Using sol-gel technology, thin organic/ceramic (ceramer) coatings have been applied to metal surfaces in order to enhance such surface properties as adhesion promotion and corrosion prevention. Isotropic coatings have been found to be effective in certain applications such as corrosion prevention, but the formation of anisotropic coatings permits greater flexibility over the resulting properties. Isotropic coatings derived from tetraethoxysilane, for example, effectively inhibit corrosion while being only 100 to 1000 Å thick. These coatings do not, however, promote adhesion. Thin coatings made from traditional silane adhesion promoters alone are unable to prevent corrosion of metallic substrates.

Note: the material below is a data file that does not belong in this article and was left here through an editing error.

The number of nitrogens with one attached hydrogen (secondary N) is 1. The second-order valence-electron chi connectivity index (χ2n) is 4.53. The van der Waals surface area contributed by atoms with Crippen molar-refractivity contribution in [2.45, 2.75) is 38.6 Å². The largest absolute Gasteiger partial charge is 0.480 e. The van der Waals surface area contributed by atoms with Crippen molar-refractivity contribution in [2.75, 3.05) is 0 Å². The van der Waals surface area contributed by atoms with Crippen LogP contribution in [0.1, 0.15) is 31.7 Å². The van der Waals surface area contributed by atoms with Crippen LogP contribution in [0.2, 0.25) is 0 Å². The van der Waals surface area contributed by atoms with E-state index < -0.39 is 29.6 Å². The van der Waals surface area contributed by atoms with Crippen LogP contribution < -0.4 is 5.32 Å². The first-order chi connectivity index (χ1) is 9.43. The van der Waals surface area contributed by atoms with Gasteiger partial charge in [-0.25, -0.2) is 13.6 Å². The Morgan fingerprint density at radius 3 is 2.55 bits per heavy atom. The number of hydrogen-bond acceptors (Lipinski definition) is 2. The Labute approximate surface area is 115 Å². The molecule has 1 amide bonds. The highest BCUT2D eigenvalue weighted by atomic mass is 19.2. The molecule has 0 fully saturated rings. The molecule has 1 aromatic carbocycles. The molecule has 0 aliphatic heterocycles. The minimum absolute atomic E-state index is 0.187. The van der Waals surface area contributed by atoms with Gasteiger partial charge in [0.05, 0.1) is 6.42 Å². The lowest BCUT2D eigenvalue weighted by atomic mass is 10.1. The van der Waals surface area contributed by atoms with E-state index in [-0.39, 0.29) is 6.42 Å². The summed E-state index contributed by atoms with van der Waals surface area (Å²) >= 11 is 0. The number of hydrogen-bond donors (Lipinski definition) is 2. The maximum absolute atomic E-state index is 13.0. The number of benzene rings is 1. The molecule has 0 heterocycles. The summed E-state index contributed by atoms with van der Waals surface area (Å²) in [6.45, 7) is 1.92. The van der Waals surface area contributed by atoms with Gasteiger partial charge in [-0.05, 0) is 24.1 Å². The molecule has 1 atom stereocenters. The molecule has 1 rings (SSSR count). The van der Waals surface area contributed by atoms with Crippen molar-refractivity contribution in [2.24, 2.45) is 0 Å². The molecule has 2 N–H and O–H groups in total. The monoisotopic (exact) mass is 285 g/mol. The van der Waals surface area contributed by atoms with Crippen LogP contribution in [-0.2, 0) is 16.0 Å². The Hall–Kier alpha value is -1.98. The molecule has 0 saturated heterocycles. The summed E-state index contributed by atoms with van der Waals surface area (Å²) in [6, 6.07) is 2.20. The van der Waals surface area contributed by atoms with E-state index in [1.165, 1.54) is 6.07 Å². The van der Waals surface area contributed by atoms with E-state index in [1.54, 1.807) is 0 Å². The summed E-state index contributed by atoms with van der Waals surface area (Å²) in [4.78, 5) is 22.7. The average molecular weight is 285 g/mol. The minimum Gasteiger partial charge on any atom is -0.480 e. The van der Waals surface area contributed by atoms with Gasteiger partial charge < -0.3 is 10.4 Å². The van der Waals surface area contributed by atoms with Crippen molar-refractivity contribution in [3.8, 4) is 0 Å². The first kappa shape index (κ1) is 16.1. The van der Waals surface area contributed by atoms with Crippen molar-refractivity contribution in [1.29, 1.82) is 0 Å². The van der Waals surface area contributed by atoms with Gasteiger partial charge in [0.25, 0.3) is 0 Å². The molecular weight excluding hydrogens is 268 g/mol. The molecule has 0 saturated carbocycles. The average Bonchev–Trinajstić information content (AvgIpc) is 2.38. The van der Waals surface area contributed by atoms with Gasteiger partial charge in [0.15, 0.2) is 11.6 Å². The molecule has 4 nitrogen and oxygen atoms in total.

Using monomers with appropriate reactivities permits the single-step synthesis of anisotropic coatings that can both promote adhesion and prevent corrosion. These types of anisotropic coatings allow the physical and chemical properties of a coating to be varied as a function of distance from the substrate and confer properties to the substrate that would not be possible from a single isotropic coating. The principle behind the construction of these anisotropic coatings is general enough that it can be used in many applications where microengineering of surface structures is important.